24. Kim MJ. Serovar identification of Korean leptospiral strains with monoclonal antibodies. Korean J Intern Med. 1987. 32:571–579.
25. Chang WH, Park KH, Lee JB. Serological analysis of Leptospira interrogans isolated in Korea by monoclonal antibodies. J Korean Soc Microbiol. 1988. 23:277–292.
26. Cho MK, Lee JH, Yoon CS, Kim YW, Min CH, Kim YS, Park KS, Oh HB. Serological analysis of Leptospira interrogans isolated in Korea using monoclonal antibodies and cross-agglutinin absorption test. J Korean Soc Microbiol. 1989. 24:539–548.
27. Oh HB, Chang WH, Cho MK, Seong WK, Park KS. Identification of new serovar yeonchon and hongchon belonging to Leptospira interrogans lcterohaemorrhagiae serogroup. J Korean Soc Microbiol. 1991. 26:253–262.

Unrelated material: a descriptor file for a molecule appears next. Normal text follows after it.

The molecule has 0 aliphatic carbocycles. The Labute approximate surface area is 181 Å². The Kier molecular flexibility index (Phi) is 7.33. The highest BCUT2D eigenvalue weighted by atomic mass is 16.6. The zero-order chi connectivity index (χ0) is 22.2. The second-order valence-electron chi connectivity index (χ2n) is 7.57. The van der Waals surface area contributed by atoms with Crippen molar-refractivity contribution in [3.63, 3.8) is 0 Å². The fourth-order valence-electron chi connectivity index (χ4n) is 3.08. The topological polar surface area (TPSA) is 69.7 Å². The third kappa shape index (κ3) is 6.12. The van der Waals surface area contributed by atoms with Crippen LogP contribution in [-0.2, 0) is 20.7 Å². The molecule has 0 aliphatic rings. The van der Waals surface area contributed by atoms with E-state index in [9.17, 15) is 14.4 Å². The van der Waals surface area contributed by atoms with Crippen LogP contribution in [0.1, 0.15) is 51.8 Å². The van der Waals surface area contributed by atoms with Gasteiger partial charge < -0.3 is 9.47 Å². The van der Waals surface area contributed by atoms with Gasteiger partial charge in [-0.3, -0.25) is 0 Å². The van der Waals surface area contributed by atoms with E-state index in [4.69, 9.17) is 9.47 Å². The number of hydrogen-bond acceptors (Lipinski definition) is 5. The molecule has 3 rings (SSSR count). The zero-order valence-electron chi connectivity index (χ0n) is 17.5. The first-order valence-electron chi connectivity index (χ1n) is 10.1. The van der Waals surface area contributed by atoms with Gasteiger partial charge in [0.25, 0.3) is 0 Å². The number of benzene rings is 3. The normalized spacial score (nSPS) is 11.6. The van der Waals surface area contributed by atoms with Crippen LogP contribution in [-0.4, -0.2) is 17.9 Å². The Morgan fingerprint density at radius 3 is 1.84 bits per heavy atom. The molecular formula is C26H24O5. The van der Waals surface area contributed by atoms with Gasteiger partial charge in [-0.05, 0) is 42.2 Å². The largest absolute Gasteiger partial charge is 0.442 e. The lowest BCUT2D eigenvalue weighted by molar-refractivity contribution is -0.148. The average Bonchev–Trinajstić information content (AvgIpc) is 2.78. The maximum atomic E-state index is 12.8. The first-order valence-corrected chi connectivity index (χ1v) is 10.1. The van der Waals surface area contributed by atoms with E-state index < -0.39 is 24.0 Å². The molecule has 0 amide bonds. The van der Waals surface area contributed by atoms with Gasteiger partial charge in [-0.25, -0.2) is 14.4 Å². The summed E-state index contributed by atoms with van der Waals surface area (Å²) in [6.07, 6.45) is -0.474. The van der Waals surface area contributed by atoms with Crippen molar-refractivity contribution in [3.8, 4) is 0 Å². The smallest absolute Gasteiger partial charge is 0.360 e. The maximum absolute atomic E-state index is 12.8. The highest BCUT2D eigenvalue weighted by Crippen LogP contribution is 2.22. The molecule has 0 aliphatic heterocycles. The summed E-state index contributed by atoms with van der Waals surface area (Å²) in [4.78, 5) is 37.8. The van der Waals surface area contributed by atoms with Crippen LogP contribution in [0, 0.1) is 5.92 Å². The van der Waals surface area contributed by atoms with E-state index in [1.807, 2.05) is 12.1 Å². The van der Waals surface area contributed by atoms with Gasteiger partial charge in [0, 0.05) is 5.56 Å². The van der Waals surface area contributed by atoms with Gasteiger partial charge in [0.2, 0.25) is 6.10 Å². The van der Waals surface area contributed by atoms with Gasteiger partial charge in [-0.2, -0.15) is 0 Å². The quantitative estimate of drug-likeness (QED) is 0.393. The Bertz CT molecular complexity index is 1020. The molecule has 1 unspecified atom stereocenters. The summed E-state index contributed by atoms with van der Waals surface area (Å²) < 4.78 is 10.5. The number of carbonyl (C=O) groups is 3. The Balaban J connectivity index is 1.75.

28. Kim MJ, Kang SK, Choi IS. Kobayashi Y, editor. Leptospirosis in Korea: Clinical and epidemiologic Study. Leptospirosis: Proceedings of Leptospirosis Research Conference 1990. Japanese Leptospirosis Research Society. 1991. Tokyo: Hokusen-sha pub co.;88–103.
29. Kim SS, Kim JS. Epiderniologic characteristics and trends of leptospirosis in Korea by literature review. Korean J Epidemiol. 1994. 16:66–83.
30. Cho MK. Characterization of Leptospira interrogans isolated in Korea and seroepidemiological study on leptospirosis (1984-1987). J Korean Med Assoc. 1988. 31:612–622.
31. Lee SJ, Lee SY, Choi BY, Ko UR, Oh SJ, Kim JS. A seroepidemiological study on leptospiral infection in a ruralcommunity. Korean J Epidemiol. 1992. 14:79–90.
32. Chang WH, Kim IS, Choi MS, Kee SH, Hahn MJ, Seong SY, Uhm KH, Lee JH, Kang JS, Kim SY, Park KH, Kim IJ. Seroepidemiological survey of the leptospirosis in Korea, 1986-1991. J Korean Soc Microbiol. 1993. 28:13–22.
33. Kim MJ, Park SC, Oh HB. Clinical features of serologically proven leptospirosis in Korea and changes in leptospiral agglutinin titer. Korean J Intern Med. 1987. 32:188–197.
34. Im JG, Yeon KM, Han MC, Kim CW, Webb WR, Lee JS, Han YC, Chang WH, Chi JG. Leptospirosis of the lung: radiographic findings in 58 patients. AJR Am J Roentgenol. 1989. 152:955–959.